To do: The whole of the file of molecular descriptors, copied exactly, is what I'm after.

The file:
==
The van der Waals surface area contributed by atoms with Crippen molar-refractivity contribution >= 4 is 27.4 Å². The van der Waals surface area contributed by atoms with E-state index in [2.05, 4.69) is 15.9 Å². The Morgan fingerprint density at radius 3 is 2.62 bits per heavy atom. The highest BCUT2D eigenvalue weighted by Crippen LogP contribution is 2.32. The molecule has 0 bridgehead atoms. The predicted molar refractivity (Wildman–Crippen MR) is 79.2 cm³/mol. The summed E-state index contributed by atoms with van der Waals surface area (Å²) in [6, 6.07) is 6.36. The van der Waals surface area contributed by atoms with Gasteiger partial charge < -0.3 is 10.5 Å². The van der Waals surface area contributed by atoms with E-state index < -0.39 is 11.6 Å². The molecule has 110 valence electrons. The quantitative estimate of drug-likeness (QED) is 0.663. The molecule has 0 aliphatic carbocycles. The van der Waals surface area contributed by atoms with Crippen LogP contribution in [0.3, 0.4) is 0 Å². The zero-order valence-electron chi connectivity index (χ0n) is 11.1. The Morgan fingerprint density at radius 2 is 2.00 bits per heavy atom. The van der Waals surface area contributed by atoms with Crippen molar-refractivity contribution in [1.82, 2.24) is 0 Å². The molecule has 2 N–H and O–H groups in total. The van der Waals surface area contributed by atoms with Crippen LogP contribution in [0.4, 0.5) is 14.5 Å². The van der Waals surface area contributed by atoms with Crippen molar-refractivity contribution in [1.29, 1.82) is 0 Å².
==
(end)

The van der Waals surface area contributed by atoms with Crippen molar-refractivity contribution >= 4 is 27.4 Å². The van der Waals surface area contributed by atoms with E-state index in [2.05, 4.69) is 15.9 Å². The Morgan fingerprint density at radius 3 is 2.62 bits per heavy atom. The highest BCUT2D eigenvalue weighted by Crippen LogP contribution is 2.32. The molecule has 0 bridgehead atoms. The predicted molar refractivity (Wildman–Crippen MR) is 79.2 cm³/mol. The summed E-state index contributed by atoms with van der Waals surface area (Å²) in [6, 6.07) is 6.36. The van der Waals surface area contributed by atoms with Gasteiger partial charge < -0.3 is 10.5 Å². The van der Waals surface area contributed by atoms with E-state index < -0.39 is 11.6 Å². The molecule has 110 valence electrons. The quantitative estimate of drug-likeness (QED) is 0.663. The molecule has 0 aliphatic carbocycles. The van der Waals surface area contributed by atoms with Crippen LogP contribution in [0.3, 0.4) is 0 Å². The zero-order valence-electron chi connectivity index (χ0n) is 11.1. The Morgan fingerprint density at radius 2 is 2.00 bits per heavy atom. The van der Waals surface area contributed by atoms with Crippen molar-refractivity contribution in [1.82, 2.24) is 0 Å². The molecule has 2 N–H and O–H groups in total. The van der Waals surface area contributed by atoms with Crippen LogP contribution in [0.4, 0.5) is 14.5 Å². The van der Waals surface area contributed by atoms with Crippen molar-refractivity contribution in [1.29, 1.82) is 0 Å².